In his early years he travelled extensively through mainland Europe, studying natural history, and gained some reputation for his coloured drawings of animals, especially birds. In 1733, on the recommendation of Sir Hans Sloane, he was appointed librarian to the Royal College of Physicians in London. He was chosen Fellow of the Royal and Antiquarian Societies.
In 1743 he published the first volume of his A Natural History of Uncommon Birds, the fourth volume of which appeared in 1751, and three supplementary volumes, under the title Gleanings of Natural History, were issued in 1758, 1760 and 1764.
The two works contain engravings and descriptions of more than 600 subjects in natural history not before described or delineated. He likewise added a general index in French and English, which was afterwards supplied with Linnaean names by Linnaeus himself, with whom he frequently corresponded.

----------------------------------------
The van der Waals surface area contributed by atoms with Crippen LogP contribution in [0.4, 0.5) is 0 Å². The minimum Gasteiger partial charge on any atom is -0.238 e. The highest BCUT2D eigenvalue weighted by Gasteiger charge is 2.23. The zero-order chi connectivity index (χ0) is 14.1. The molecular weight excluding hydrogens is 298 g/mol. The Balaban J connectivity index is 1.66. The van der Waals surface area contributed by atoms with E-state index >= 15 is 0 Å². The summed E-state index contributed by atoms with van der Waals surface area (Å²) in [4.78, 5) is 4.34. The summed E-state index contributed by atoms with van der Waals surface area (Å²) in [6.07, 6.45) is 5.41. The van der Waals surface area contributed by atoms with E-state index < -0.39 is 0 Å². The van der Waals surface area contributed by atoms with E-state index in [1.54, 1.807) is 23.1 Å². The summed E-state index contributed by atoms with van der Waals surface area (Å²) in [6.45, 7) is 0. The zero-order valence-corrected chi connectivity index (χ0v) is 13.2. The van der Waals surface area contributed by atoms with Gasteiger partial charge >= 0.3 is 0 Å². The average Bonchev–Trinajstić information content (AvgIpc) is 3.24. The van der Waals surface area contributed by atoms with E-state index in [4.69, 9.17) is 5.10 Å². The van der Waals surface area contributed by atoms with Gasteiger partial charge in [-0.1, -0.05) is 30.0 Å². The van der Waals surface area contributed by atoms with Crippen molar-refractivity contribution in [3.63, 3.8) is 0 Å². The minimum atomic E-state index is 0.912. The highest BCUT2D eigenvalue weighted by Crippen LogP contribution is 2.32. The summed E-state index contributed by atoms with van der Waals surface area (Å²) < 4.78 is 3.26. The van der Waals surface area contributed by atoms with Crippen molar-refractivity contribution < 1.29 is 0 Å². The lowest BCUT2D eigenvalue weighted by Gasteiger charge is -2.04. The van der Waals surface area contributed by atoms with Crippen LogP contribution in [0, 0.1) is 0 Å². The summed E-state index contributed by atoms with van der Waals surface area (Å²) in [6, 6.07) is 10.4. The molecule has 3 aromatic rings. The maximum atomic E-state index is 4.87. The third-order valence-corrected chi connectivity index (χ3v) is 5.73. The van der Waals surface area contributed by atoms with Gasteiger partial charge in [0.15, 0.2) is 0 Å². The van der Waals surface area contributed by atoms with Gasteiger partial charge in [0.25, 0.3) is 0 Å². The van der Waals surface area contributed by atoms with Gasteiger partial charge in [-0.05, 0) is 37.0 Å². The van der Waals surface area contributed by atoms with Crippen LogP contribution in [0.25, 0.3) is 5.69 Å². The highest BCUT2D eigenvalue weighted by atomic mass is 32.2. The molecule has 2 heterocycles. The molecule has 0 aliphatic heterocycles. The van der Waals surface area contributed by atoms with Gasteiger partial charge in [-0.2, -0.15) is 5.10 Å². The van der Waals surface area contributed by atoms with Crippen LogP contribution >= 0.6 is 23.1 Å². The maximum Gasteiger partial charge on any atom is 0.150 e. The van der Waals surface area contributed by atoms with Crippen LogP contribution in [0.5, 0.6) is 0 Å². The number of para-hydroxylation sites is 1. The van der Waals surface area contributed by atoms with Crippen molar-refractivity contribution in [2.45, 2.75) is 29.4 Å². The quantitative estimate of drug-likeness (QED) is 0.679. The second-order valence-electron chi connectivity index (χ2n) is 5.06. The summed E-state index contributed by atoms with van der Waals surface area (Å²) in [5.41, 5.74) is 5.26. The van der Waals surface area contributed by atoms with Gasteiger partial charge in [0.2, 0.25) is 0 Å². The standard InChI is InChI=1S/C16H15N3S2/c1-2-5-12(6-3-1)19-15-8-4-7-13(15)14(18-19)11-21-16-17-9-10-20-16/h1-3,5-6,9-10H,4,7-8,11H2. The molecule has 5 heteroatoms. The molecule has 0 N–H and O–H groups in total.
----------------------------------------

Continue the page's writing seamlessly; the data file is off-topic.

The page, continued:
About 1764 he retired to Plaistow, Essex, where he later died at the age of eighty. He also wrote Essays of Natural History (1770), Elements of Fossilogy (1776)
Edwards"s plates appeared in Johann Seligmann"s Sammlung verschiedener ausländischer und seltener Vögel.
Some of the colour plates in his Natural History of Birds were painted by Peter Paillou.
Diadophis punctatus edwardsii, a subspecies of North American snake, is named in his honor.